I entered my first photo contest a few nights ago. It’s hosted by Peachpit Publishers with Trey Ratcliff of Stuck in Customs. I first heard about this from Trey’s webinar a few weeks ago and I was really excited to submit my work for the contest. I think its really cool how much HDR is really causing a stir in the photography world & I’m sure Trey has a lot to do with it. Stuck in Customs has always been my go-to-blog when I’m ready to be inspired and I really do feel honored that I could submit to this contest. Here’s my entry. I HDR’d-fied (like my new word?) this panther chameleon reaching for his lunch. Let me know what you all think!
I’ve always loved taking pictures. I think the reason why I love it so much is because I can make people see things in a different way. With just one click I can create something beautiful.
Last year, I started to take pictures for Screameleons Chameleons. The idea was to create calendars and posters for promotion of the company. I had my own reasons for wanting to doing it.
1. I wanted to become a professional photographer 2. I had just bought a new D-SLR and I wanted another reason to use it. 3. It was something that I could do in my spare time.
The idea seemed easier than to actually do it. There was A LOT of trial and error and frustrating times. I had been trained on a film SLR and I didn’t realize how different a D-SLR could be. Before I had taken pictures just for my own personal use, this time it had to be for real.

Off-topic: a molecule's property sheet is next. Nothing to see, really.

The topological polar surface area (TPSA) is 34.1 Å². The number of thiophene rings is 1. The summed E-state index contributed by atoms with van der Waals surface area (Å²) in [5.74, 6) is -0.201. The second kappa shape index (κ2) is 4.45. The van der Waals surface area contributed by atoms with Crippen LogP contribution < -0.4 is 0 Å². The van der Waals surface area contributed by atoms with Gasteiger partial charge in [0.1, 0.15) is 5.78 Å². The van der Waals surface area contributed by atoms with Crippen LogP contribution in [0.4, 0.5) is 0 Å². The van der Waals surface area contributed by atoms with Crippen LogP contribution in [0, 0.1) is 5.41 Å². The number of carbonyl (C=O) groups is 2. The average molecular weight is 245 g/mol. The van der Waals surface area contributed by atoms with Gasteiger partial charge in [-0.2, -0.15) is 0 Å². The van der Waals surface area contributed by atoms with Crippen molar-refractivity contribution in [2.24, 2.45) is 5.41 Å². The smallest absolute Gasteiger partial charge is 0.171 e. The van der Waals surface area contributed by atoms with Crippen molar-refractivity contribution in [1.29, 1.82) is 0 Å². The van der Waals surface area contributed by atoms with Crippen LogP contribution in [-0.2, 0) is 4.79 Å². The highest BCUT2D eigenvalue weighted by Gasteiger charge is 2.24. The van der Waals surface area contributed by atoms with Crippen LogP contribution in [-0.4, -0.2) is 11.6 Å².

One major frustration was my lack of knowledge in Photoshop. I had learned basics in some of my art classes, but it was nothing to the level of what I had to do for the chameleons. I had to learn about aspect ratio, adjust color, and fix certain imperfections of the chameleon. The lesson I learned was practice, practice, and if it doesn’t work.. start over and do it again.
We also had to figure out which pictures would appeal to people the most. For example, other animal calendars love to sell babies (puppies, kittens, etc.)
A baby chameleon is not so attractive. Chameleons don’t start getting their color until they are a few weeks old.
Panther chameleons curl their tails naturally, in this cool looking spiral.
Not so cool to look at for an entire month on your wall.
Due to some unforeseen circumstances, our 2008 calendar didn’t come out until Feburary 2008. I was excited to have a finished product, but it just didn’t come out in time.
This year was going to be different. We were going to start earlier in the year and decrease our cost so that our 2009 Panther Chameleon Calendar could be sold competitively at a reasonable price at the right time of the year.
Future goals: 1. Sell as many Chameleon Calendars as possible this year and learn from mistakes made on the way so that next year will be better. 2. Make posters, magnets or even mouse pads as another way to create revenue. 3. Take a lot of quality pictures so that we have a stock of chameleon pictures. 4. Sell our calendar to a publisher. 5. Learn from mistakes so that each year the calendar gets progressively better.